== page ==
Mesh routers have been rising in popularity over the last few years, and for good reason. They provide high-speed coverage throughout the entire house. Eero is one of those mesh routers, and they claim that their TrueMesh system will improve Wi-Fi compared to other options. Is that the case?
Eero will improve your Wi-Fi speeds when replacing older Wi-Fi technology and non-mesh networks. Eero will provide similar Wi-Fi speeds as other mesh routers that use the same Wi-Fi technology.
I’ve scoured the internet for users of various mesh routers including Eero and it’s competitors, such as Orbi. I don’t own multiple mesh routers, so I couldn’t test speeds out myself, but I think collecting data from a wide group of users provides more valuable feedback. Here is what my research found.
Does Eero improve WiFi?
First, I want to make the distinction between improving Wi-Fi versus faster Wi-Fi. Faster Wi-Fi means that your Wi-Fi network is capable of transferring more data in a given time period. As far as home Wi-Fi networks are concerned, I take improved Wi-Fi to mean that it is more reliable with more consistent coverage throughout the house.
In other words, having improved Wi-Fi means that you can go more places in your house and can count on having strong, steady Wi-Fi. So, does Eero improve Wi-Fi?
Eero will improve your Wi-Fi over stand-alone routers without mesh routing, and over routers that use an older Wi-Fi standard (802.11n and previous generations). Eero uses internal software to determine how to best route traffic between your connected devices as efficiently as possible.
Depending how big your house is, and the building materials, will determine how many Eeros you need. They are sold individually or in 3-packs. The Pro version will cover up to 2,000 square feet, and the non-pro will cover up to 1,500 square feet. The Eero three pack versions claim coverage of 6,000 and 5,000 square feet, respectively. If you have brick walls, or walls made out of anything but drywall, you can expect less coverage.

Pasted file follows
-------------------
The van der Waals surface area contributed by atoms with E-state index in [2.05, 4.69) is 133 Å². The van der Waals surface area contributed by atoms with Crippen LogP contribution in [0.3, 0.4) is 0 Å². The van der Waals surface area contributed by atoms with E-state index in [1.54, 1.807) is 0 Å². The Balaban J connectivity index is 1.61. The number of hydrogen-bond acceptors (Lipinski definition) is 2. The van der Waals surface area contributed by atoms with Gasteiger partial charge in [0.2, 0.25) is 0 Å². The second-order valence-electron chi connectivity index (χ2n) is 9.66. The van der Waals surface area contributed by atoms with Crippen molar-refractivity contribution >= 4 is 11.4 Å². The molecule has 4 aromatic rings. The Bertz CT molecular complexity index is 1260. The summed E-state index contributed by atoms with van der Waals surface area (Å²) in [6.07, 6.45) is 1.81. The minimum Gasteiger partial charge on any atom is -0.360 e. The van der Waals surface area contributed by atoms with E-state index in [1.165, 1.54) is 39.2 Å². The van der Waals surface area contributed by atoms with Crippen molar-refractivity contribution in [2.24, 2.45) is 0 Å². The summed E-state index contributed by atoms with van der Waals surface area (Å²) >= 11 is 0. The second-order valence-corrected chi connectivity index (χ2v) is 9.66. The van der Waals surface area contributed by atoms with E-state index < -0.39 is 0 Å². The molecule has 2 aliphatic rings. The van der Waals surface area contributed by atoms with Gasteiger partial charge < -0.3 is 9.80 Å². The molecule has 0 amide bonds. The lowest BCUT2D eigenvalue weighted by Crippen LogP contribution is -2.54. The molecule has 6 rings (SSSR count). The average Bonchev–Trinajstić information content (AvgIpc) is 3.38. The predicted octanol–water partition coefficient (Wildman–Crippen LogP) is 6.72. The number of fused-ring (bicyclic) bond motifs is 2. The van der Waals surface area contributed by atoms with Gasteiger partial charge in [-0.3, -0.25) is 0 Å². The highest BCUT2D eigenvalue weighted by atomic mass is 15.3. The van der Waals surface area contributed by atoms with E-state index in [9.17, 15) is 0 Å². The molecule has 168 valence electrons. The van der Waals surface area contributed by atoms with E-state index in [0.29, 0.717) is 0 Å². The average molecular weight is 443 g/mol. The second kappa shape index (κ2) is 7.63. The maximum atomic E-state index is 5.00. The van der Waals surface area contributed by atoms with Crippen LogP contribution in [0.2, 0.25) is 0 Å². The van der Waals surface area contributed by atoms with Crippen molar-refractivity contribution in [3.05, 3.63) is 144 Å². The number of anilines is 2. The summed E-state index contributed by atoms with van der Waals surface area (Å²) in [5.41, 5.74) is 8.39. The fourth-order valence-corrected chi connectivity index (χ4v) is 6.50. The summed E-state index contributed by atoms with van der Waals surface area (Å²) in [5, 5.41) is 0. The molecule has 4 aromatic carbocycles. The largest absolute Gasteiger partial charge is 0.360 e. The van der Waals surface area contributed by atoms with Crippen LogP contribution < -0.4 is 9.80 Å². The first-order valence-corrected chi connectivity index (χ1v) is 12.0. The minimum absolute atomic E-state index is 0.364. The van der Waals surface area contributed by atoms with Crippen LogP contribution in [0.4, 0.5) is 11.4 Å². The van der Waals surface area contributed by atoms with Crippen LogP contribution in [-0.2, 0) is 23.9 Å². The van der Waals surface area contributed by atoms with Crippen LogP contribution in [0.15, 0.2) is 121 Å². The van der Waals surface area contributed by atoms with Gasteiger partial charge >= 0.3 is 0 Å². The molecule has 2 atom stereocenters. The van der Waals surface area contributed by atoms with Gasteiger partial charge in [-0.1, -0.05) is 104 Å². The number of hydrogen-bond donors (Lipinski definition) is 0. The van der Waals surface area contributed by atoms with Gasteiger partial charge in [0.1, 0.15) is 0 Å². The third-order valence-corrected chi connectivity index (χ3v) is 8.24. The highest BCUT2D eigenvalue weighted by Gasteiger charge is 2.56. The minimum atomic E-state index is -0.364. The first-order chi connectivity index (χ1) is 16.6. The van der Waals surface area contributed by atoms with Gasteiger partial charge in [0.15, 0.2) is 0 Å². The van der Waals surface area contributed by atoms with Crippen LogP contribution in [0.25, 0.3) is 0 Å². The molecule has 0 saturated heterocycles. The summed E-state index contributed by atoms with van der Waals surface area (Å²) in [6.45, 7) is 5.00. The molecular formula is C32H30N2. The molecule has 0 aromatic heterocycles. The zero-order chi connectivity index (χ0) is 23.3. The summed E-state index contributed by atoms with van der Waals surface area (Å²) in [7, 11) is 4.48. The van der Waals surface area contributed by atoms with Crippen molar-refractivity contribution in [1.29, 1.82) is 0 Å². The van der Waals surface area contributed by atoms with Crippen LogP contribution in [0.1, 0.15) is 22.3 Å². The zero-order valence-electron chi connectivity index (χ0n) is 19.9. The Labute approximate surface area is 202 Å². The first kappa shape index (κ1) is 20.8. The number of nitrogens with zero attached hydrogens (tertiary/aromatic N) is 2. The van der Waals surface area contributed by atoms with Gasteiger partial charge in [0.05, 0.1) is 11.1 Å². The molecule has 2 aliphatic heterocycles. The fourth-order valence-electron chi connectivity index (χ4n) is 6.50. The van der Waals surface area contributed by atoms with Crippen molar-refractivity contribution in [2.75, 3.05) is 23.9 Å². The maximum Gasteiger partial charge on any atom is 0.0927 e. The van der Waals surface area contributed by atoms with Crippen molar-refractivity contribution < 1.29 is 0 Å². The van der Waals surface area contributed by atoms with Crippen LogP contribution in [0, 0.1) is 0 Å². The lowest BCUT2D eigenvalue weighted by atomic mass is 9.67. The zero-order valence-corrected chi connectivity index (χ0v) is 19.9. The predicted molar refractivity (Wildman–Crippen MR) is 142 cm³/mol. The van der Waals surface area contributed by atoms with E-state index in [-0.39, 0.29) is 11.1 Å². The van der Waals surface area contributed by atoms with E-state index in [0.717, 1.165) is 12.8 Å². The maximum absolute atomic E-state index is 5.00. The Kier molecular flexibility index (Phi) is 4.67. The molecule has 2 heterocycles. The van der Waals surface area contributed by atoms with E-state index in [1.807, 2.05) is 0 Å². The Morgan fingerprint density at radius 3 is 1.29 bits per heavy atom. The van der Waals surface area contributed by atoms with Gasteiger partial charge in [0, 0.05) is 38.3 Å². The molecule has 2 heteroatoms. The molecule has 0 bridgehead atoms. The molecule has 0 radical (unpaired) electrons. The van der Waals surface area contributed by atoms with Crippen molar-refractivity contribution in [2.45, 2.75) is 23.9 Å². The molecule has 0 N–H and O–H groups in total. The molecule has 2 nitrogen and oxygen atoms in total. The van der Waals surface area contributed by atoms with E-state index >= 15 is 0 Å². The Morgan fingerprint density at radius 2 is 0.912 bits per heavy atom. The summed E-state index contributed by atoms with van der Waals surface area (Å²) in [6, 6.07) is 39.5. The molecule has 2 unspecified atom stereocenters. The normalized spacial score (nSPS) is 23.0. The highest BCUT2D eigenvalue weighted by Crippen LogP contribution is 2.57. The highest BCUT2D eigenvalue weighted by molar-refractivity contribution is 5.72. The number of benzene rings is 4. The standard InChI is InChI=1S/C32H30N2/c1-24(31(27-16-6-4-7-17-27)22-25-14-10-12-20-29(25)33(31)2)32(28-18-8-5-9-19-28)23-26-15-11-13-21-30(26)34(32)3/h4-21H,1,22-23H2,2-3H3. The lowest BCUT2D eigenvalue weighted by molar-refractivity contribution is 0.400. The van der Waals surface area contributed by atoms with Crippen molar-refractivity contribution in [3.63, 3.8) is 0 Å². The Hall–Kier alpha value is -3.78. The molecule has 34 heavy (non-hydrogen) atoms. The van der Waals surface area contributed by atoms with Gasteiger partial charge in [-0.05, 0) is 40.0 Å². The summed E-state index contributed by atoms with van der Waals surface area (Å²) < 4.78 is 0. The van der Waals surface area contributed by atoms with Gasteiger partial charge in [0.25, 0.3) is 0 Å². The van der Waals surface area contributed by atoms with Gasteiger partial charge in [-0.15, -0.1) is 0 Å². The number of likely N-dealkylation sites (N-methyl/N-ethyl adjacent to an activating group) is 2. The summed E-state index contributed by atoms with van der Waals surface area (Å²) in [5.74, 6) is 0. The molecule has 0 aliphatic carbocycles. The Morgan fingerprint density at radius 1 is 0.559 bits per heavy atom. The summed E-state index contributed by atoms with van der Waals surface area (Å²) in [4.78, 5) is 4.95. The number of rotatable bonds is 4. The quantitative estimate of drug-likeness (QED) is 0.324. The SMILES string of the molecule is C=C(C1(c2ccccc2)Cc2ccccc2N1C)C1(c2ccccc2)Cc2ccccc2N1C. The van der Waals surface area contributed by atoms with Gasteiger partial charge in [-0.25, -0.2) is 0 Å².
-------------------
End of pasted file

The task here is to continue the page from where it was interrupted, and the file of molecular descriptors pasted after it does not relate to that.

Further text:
Additional Eero units can be added if additional coverage is needed. The Eero app will guide you through the process to determine optimal placement and how many Eero units you need.
The Eero main competitor, Netgear Orbi, covers about the same square footage, but with one less unit. They have the main router and a satellite unit that can cover up to 6,000 square feet. Each additional satellite adds 2,500 square feet. I obtained this information from negear’s website here.
The Netgear Orbi may sound like the better deal because less hardware is needed, but the end result is the same. You will get reliable coverage throughout the house using Netgear Orbi or using Eero. Eero is a lot cheaper. Also, Orbi units are a lot larger in size.
For the price paid, Eero is an excellent choice to get a mesh network up and running in your house. It will improve your Wi-Fi if you don’t already have a mesh network setup. If you already have reliable internet with a strong Wi-Fi signal throughout your house, you may not notice a difference with Eero.
You can view more information about Eero’s current products here.
Does Eero make your WiFi faster?
This isn’t exactly an easy question to answer, as there are many factors involved, but I”ll try my best.
Eero will make your Wi-Fi faster in most cases, especially when replacing a router that uses an older version of Wi-Fi. Eero uses the latest Wi-Fi technology to deliver speeds upto 900 mbps.